You never get a second chance to make a first impression. That’s why people are so careful to put their best foot forward and really make a case for their relevance and importance when you first meet them.
God, however, chose to introduce Himself to the Jewish people in a very curious way. The Torah (Exodus 20:2) records that at Mount Sinai, God introduced Himself by saying, “I am the Lord your God, Who took you out of the Land of Egypt.”
Why didn’t God make a better introduction? Redemption from Egypt was great, but isn’t God’s role as the Creator of the entire universe a little more relevant and impressive?
God, as always, knew better. While giving us the Torah at Mount Sinai, God revealed Himself as the God who “took you out of Egypt” and not the God who “created the world” in order to emphasize that Judaism is not about a cosmic deity, but rather it’s about a personal relationship.
Yes, God’s creation of the world is a crucial part of history, but the story of the Jewish people began with our redemption from Egypt.
God’s introduction was a reminder that the most important part of our Judaism is making sure that it is personal. It’s important to know there is a God, but on Passover we emphasize that He is your God.
Rapid Transformation and Gradual Growth
הוציאנו מעבדות לחרות מיגון לשמחה
No one likes rushing their work in a desperate effort to meet a deadline, but the Jewish people at their first Passover had to work against the clock.
As the Jewish people began preparing to leave Egypt, God specified that their Passover offering should be done as quickly as possible (Exodus 12:11). Do it, but fast.
In later years, however, the Talmud (Pesachim 96a) points out that it was no longer necessary to make the Passover offering in haste. Take your time, get it right.
Why didn’t God insist that future Passover offerings should be prepared quickly, just as the original Passover offering was prepared quickly? If all the later laws of the Passover offering are based on the sacrifice they brought in Egypt, shouldn’t the element of speed have been preserved as well?
Rav Tzadok HaKohen of Lublin explains that this distinction - the haste required for the first Passover offering in Egypt, but not required for future years’ offerings - is a paradigm for how personal transformation unfolds.
Initially, when a person is inspired, they need to capitalize on their enthusiasm and act quickly. Our first Passover was our initiation into spiritual life and that type of transformation requires a fast pace to build momentum.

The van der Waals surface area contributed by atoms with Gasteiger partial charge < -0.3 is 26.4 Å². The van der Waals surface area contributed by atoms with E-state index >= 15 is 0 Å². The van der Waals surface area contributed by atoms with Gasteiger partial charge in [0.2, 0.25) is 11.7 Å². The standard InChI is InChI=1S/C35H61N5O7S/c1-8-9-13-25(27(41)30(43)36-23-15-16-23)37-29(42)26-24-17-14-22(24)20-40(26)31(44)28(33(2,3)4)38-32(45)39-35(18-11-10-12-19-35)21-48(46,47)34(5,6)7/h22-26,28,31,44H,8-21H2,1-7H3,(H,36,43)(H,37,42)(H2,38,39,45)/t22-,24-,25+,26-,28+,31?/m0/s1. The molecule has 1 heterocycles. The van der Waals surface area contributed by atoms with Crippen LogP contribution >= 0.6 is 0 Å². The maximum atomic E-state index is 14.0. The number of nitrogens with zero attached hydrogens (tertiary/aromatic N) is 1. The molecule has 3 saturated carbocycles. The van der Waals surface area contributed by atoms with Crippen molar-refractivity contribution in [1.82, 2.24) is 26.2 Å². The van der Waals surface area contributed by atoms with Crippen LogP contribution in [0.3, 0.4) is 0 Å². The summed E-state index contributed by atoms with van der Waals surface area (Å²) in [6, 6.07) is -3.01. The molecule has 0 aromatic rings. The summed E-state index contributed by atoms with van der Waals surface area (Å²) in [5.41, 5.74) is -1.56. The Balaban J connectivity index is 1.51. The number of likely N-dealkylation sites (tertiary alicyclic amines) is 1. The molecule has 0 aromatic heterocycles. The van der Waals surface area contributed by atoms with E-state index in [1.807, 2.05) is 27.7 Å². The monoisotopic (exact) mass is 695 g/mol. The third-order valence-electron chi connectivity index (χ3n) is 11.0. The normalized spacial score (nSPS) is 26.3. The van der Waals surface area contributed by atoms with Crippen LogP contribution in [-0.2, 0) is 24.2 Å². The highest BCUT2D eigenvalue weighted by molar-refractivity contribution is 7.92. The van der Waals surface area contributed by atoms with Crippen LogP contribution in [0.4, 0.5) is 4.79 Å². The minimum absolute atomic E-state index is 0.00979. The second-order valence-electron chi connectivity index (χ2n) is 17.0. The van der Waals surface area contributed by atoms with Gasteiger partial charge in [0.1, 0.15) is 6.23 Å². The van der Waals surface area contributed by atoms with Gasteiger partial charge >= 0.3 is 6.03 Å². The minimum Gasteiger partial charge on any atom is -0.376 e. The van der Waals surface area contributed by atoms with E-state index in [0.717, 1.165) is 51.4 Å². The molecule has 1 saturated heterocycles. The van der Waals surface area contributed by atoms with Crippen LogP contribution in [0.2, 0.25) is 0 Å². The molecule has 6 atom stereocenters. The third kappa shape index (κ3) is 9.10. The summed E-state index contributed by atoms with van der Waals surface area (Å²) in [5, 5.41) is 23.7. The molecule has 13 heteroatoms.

Long-lasting growth, however, needs a second stage as well. After the initial burst of inspiration, a person needs to go through a more gradual and reflective process to ensure that their growth is healthy and sustainable. This is the type of transformation that we experience during Passover of all future years. After experiencing the rapid initial transformation in Egypt, God reminds future generations that after the original burst of inspiration, growth must happen gradually.
The Unique Taste of Every Aspect of Judaism
כן עשה הלל ... היה כורך מצה ומרור ואוכל ביחד
History is filled with famous sandwiches, from the non-kosher Reuben to old-fashioned deli. At the Passover Seder, we highlight the “Hillel Sandwich,” which is a combination of matzah and maror (bitter vegetable) wrapped together in a questionably delicious, but definitely kosher sandwich.
Interestingly, the Talmud debates whether this sandwich is advisable, since the taste of the matzah might blunt the taste of the maror. According to some opinions in the Talmud, there is a principle called אין מצות מבטלין זו את זו - the taste of one mitzvah should not temper the taste of another. Why then did Hillel recommend this sandwich? Why wasn’t he concerned about this principle?
Hillel, it seems, wanted the taste of matzah and maror to blend together. Matzah is the bread we baked during redemption, whereas maror represents the bitterness of exile. For Hillel, it was important to realize that sometimes the tastes of exile and redemption can happen simultaneously.
Of course, we pray for a complete redemption from all affliction, both public and private, but Hillel invented his sandwich as a poignant reminder that exile or redemption is not always a binary choice. We need to accept that some redemptions may have traces of tears and we need to be able to discover a sense of freedom even within our exile.